A little burn/acid/high pH, will allow the muscle to adapt and overcome. When a muscle gets too acidic, it starts to break down. When it recovers, it’s often stronger and bigger. Want bigger biceps? A bigger booty or a bigger “insert body part here”? Feel the burn… (sets of 6-12).
So how much burn is enough? And how much is too much?
Well, the more you burn, the more you destroy. The more you destroy, the more time you need to recover. I’m not just talking about recovery between reps or sets, but between training sessions. *Think about how you feel the day or three after Murph….essentially 20 rounds of that 6-12 rep range. Not only are you probably incapable of moving well, but you definitely shouldn’t expect to hit any strength PRs the next day.
When strength is the goal, we need to focus less on the burn and more on the total volume. This seems to be the key. Specifically, the volume of reps completed in the 70-80% range of your 1RM. This is where the majority of your training should be focused.
70-80% 1RM --> 50-60 % of your training
81-90% 1RM --> 30-40% of your training
90-100% 1RM --> 0-10% of your training
If we're looking to "BUILD" things, then staying between 60-70% and hitting those sets of 6-12 is probably going to be our best bet.
However, if we truly want to get STRONG, then we need to minimize muscle damage, and maximize both muscle tension during, and recovery after. The only way to apply maximal muscle tension is with adequate recovery. Don’t believe me? Try to do a max lift after hopping off the Rogue Echo bike. On second thought please don’t do that.
So Ladders! Let's say you can do a back squat for an 8RM. If strength is the goal, then we need to work in the 70-80% range. 6 reps would be 75%. However, if your max is 8, then sets of 6 is gonna be a sick burn….and not in any entertaining way. Soooooooo, enter the ladder.
If sets of 6 is the goal, we’ll hit it like this:
Do a set of 1. Stop, rest, shake it out.
Do a set of 2. Stop, rest, shake it out.
Do a set of 3. Stop, rest, shake it out.
Boom. Now you’ve knocked out 6 reps, you’ve kept your acid low and your muscle tension high. Those reps also probably looked a lot better than a set of 6, meaning that the correct muscles were working.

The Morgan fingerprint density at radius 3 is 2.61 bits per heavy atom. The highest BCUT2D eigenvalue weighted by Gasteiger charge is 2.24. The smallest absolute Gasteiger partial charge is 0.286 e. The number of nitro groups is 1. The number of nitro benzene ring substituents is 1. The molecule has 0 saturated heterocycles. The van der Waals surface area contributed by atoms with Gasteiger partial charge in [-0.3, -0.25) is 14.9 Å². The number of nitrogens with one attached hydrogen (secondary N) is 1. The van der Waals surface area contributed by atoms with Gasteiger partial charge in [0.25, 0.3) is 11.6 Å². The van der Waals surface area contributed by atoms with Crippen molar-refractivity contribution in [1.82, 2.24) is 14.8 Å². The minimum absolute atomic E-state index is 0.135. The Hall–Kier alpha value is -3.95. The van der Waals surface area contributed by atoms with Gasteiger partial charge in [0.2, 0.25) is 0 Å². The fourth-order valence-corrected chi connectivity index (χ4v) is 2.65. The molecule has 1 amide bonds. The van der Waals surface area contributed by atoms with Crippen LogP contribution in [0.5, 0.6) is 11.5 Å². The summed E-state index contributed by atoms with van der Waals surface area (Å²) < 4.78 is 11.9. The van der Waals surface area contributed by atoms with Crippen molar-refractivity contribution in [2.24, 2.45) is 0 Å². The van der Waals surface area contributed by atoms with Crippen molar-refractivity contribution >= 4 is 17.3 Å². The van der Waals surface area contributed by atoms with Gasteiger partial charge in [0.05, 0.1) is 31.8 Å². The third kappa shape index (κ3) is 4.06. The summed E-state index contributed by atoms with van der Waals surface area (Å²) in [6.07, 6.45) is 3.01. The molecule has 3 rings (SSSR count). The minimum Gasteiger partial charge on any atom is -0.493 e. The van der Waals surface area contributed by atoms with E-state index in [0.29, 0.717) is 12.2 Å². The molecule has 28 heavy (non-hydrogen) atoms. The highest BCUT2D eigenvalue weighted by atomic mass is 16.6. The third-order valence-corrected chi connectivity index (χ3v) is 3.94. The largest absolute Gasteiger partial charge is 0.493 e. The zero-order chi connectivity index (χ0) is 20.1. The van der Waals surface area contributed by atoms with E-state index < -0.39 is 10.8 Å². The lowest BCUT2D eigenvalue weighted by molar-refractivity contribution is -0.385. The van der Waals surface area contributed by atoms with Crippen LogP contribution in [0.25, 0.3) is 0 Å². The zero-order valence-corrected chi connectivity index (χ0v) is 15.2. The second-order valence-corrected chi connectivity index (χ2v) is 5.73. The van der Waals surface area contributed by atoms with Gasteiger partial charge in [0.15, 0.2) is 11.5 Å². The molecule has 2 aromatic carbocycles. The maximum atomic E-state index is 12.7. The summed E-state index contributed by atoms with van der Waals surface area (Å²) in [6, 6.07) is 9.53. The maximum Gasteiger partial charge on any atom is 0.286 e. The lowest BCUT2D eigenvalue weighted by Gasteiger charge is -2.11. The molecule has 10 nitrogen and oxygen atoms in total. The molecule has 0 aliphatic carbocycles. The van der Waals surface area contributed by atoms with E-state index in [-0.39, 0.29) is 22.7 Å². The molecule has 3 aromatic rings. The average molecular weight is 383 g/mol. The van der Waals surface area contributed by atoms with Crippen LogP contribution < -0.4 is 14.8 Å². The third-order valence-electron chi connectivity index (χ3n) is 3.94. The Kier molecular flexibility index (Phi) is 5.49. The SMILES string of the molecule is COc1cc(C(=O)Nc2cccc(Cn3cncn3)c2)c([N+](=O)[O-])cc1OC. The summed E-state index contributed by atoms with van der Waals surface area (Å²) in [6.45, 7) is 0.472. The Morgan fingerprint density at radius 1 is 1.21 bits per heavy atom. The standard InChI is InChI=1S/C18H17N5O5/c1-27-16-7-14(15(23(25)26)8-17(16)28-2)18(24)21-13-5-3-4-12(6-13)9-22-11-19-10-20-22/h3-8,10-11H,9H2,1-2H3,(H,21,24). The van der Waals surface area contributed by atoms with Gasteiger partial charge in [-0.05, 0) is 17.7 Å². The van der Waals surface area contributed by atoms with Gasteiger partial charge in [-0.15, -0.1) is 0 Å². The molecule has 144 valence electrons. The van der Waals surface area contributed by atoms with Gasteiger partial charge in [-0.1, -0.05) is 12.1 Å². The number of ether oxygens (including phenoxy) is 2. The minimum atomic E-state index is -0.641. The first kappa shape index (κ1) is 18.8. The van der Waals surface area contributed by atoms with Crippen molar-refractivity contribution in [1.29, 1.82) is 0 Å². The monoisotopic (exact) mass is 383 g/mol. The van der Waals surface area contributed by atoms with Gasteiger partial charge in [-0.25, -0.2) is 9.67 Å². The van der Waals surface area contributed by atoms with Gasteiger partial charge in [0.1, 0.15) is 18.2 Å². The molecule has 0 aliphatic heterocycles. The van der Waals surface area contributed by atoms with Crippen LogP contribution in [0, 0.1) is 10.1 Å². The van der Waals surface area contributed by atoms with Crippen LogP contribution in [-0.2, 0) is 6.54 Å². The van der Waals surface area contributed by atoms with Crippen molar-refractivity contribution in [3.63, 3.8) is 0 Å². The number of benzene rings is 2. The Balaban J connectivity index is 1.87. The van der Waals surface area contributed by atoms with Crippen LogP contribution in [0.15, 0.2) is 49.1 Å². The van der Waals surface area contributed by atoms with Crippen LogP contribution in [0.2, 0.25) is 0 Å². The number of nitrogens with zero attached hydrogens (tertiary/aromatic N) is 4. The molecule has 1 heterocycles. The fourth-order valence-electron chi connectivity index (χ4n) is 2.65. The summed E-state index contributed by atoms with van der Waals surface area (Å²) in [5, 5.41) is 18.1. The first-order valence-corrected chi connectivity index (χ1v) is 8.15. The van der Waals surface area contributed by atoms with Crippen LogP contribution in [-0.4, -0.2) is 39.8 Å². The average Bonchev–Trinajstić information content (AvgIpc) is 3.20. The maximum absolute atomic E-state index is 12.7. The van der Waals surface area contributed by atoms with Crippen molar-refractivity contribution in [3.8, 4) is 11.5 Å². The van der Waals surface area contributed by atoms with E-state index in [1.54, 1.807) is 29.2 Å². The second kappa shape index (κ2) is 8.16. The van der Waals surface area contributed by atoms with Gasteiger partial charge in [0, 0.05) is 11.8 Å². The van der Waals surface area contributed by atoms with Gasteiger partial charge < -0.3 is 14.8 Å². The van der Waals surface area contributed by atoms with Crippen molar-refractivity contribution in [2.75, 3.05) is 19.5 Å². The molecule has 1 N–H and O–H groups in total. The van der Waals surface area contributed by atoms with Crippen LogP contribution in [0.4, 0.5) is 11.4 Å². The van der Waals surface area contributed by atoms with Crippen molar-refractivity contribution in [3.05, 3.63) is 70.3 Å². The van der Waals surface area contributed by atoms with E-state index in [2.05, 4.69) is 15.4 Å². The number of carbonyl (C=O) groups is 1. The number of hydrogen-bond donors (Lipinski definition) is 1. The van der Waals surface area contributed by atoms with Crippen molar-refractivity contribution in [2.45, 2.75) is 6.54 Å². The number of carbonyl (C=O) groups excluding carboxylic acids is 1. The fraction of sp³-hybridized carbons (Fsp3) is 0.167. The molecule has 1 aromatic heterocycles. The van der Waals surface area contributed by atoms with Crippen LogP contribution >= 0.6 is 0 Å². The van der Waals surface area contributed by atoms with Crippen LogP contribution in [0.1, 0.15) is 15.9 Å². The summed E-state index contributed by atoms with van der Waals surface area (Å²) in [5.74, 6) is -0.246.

Your body will clear lactic acid pretty quickly if you let it. Turns out we don’t like being super acidic. So by doing a ladder and taking a little rest between reps (also known as a cluster set) you not only allow the pH to stay low but you’ll be more likely to hit the maximum tension on each lift, resulting in firing the proper muscles, resulting in you seeing GAINZ quicker, safer, and with less soreness.
Let's wrap it up!
So if we want to be as fit as possible does it mean that we can never “Feel the Burn?” Absolutely not. In fact, cycling in periods of pure “Burners” or “Grinders” can elicit many other positive benefits. Also, we can build up our tolerance to lactic acid by pushing the envelope. Short sprints work the best for this (Think less then :30 seconds).
Also, although I mostly just talked about lactic acid and "the burn" for strength athletes, here's a fun fact for you: Superior endurance athletes are not the ones who have the best lungs, they're actually the ones who have the highest lactate threshold...
Big takeaway: Feeling the burn is good now and then. It's fun, it gives you the pump, and it can build a solid booty. Feeling the burn too often will trash your muscles and wreak havoc on your body. How often you should push yourself depends on your specific goals, your personal lactate threshold, and how recovered you feel that day. I wish it was a one size-fits all approach, but that would just make it way too easy.
Until next time, train smartly, train consistently, and if your goals call for it, feel the burn.